The tropics are a hotbed of convective activity and play host to a wide variety of weather systems, including dramatic lightning storms that can have severe repercussions for local communities and economies. Convection cycles, on the large scale, arise from air that warms near the equator and rises, cools, and condenses. The air then moves poleward, cools, and sinks. This cycle is a fundamental driver of the circulation of the atmosphere and, with it, weather and climate.
Scientists have long debated why convective systems behave differently over land and sea. Ocean convection produces more total rain despite weaker updrafts—small-scale currents of warm, rising air, the strength of which defines the intensity of a storm and its capacity to develop lightning. On land, updrafts are stronger, and lightning is 10 times more likely to occur than at sea. The differences have broad implications for scientific understanding of storm behavior and prediction around the globe. Here Bang and Zipser provide new evidence of the physical mechanisms that differentiate the two kinds of storms.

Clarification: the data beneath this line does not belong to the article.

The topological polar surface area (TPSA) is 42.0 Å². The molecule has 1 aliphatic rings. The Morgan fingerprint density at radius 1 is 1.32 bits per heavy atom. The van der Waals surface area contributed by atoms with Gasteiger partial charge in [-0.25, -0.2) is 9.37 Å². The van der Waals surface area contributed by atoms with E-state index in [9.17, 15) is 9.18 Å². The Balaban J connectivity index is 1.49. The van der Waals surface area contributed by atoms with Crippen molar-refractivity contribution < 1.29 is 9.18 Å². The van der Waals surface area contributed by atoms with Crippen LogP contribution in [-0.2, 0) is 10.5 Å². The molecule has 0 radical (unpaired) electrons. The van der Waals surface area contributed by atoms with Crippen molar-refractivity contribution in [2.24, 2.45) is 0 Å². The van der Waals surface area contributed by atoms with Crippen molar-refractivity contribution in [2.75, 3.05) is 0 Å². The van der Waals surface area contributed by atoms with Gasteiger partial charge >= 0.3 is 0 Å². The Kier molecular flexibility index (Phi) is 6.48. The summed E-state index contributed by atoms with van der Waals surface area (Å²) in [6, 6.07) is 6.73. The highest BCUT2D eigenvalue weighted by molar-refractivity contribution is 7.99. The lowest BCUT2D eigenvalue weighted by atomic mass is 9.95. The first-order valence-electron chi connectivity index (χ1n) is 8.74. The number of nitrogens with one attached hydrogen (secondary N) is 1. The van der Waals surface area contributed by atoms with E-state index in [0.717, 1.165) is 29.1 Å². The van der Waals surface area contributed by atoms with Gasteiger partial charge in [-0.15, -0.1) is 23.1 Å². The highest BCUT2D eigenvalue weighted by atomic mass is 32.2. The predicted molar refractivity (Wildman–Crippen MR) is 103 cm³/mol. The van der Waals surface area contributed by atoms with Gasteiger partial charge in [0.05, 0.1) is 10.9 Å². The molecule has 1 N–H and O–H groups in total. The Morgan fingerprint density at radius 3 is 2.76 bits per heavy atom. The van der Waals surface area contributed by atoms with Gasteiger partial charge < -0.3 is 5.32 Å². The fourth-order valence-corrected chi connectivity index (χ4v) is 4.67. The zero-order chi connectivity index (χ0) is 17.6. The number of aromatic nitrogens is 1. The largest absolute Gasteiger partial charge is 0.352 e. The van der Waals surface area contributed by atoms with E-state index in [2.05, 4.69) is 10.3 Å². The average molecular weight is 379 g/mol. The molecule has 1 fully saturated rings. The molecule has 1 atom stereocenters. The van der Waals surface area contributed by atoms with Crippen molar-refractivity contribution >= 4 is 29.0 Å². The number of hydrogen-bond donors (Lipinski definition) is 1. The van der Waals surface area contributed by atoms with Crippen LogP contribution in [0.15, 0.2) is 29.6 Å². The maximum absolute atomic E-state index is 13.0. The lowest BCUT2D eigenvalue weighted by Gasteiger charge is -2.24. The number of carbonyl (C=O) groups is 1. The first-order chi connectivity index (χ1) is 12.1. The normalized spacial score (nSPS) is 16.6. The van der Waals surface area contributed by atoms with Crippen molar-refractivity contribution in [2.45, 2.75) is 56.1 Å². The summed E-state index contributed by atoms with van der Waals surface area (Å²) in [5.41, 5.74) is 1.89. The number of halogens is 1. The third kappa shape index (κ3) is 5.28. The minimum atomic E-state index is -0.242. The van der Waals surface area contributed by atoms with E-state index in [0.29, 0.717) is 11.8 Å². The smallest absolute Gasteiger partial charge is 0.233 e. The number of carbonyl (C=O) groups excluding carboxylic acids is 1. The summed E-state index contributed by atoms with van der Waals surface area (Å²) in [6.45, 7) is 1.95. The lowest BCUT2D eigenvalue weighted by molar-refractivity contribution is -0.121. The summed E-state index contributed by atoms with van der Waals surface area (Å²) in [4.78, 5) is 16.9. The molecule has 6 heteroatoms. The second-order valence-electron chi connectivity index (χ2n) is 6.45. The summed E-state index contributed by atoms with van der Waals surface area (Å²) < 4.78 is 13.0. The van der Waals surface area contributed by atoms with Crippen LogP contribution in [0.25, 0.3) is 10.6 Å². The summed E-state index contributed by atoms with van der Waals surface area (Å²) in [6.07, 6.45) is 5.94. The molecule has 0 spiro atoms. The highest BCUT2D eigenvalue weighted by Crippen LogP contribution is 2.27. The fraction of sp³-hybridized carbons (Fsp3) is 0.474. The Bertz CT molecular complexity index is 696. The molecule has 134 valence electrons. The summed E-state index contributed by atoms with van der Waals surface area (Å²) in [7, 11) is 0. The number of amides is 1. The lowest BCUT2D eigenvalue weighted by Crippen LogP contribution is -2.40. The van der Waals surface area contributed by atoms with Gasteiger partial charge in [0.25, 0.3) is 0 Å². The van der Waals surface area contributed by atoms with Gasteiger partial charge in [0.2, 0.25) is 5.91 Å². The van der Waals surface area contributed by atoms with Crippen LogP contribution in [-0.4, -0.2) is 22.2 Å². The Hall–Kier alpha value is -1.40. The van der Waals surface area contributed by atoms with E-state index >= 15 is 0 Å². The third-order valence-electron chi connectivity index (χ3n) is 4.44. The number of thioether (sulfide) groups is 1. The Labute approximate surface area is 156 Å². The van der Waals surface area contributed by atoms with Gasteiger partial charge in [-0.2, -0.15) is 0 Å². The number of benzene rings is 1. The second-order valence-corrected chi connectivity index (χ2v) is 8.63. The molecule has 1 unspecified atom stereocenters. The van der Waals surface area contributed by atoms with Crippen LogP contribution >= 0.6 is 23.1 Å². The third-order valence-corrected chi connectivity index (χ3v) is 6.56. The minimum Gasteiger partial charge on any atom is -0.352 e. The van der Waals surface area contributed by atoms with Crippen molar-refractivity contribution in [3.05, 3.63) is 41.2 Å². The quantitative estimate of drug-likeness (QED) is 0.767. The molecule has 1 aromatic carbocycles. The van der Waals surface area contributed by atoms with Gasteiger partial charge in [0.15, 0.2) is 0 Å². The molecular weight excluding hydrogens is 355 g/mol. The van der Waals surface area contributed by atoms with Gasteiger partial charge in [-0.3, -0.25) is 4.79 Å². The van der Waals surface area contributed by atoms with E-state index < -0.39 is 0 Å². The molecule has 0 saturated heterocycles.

The Tropical Rainfall Measuring Mission (TRMM) was launched in 1997 to analyze the global distribution and vertical structure of tropical convection, which until that time was not well understood. The TRMM satellite had on board the first weather radar in space, with which scientists were able to create several useful proxies for thunderstorm intensity. The authors used the TRMM Precipitation Feature database to analyze storms over the Congo and the central Pacific. The Precipitation Feature database captures meteorological aspects such as size, cloud height, rainfall volume, and lightning flash rate. The rate of lightning flashes is frequently used as a proxy for storm intensity and updraft speed. Using these characteristics, the team established that tropical oceanic precipitation features with lightning tend to be 10 times larger and more mature than those on land. Storms on land, however, exhibited stronger convection and thus more lightning. The study lends strong support to scientists’ evolving knowledge of how storms vary across geography.
From here, researchers will be better equipped to examine the relationship between ocean and land convection across a more diverse set of regions, contributing to a more complete awareness of how precipitation features differ around the world. This kind of insight is indispensable to the communities and economies that face tropical storm hazards every year. (Geophysical Research Letters, doi:10.1002/2015gl065264, 2015)
—Lily Strelich, Freelance Writer
Citation: Strelich, L. (2015), Ocean lightning storms are larger than land lightning storms, Eos, 96, doi:10.1029/2015EO037109. Published on 14 October 2015.